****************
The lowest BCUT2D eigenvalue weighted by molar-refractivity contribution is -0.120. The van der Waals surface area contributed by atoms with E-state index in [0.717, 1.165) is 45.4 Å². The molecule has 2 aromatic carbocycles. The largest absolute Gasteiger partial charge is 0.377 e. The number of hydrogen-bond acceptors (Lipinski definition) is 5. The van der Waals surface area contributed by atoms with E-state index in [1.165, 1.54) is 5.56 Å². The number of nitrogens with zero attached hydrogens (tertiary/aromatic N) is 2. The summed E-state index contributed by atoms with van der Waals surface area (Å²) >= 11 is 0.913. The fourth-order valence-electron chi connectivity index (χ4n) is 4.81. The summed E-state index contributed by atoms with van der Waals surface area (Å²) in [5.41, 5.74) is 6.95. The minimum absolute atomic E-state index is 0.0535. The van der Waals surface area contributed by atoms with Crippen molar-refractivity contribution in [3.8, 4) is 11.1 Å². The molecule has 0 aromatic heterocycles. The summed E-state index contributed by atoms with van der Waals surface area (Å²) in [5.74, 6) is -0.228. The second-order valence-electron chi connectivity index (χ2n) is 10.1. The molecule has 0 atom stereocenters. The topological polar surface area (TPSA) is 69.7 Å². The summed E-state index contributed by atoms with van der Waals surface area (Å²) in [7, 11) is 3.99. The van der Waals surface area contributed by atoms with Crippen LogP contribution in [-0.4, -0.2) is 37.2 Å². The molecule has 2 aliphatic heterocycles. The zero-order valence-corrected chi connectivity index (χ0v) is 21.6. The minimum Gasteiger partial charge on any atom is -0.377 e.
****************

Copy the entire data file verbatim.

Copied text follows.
The lowest BCUT2D eigenvalue weighted by molar-refractivity contribution is -0.120. The van der Waals surface area contributed by atoms with E-state index in [0.717, 1.165) is 45.4 Å². The molecule has 2 aromatic carbocycles. The largest absolute Gasteiger partial charge is 0.377 e. The number of hydrogen-bond acceptors (Lipinski definition) is 5. The van der Waals surface area contributed by atoms with E-state index in [1.165, 1.54) is 5.56 Å². The number of nitrogens with zero attached hydrogens (tertiary/aromatic N) is 2. The summed E-state index contributed by atoms with van der Waals surface area (Å²) >= 11 is 0.913. The fourth-order valence-electron chi connectivity index (χ4n) is 4.81. The summed E-state index contributed by atoms with van der Waals surface area (Å²) in [5.41, 5.74) is 6.95. The minimum absolute atomic E-state index is 0.0535. The van der Waals surface area contributed by atoms with Crippen molar-refractivity contribution in [3.8, 4) is 11.1 Å². The molecule has 0 aromatic heterocycles. The summed E-state index contributed by atoms with van der Waals surface area (Å²) in [5.74, 6) is -0.228. The second-order valence-electron chi connectivity index (χ2n) is 10.1. The molecule has 0 atom stereocenters. The topological polar surface area (TPSA) is 69.7 Å². The summed E-state index contributed by atoms with van der Waals surface area (Å²) in [7, 11) is 3.99. The van der Waals surface area contributed by atoms with Crippen LogP contribution in [-0.4, -0.2) is 37.2 Å². The molecule has 2 aliphatic heterocycles. The zero-order valence-corrected chi connectivity index (χ0v) is 21.6. The minimum Gasteiger partial charge on any atom is -0.377 e.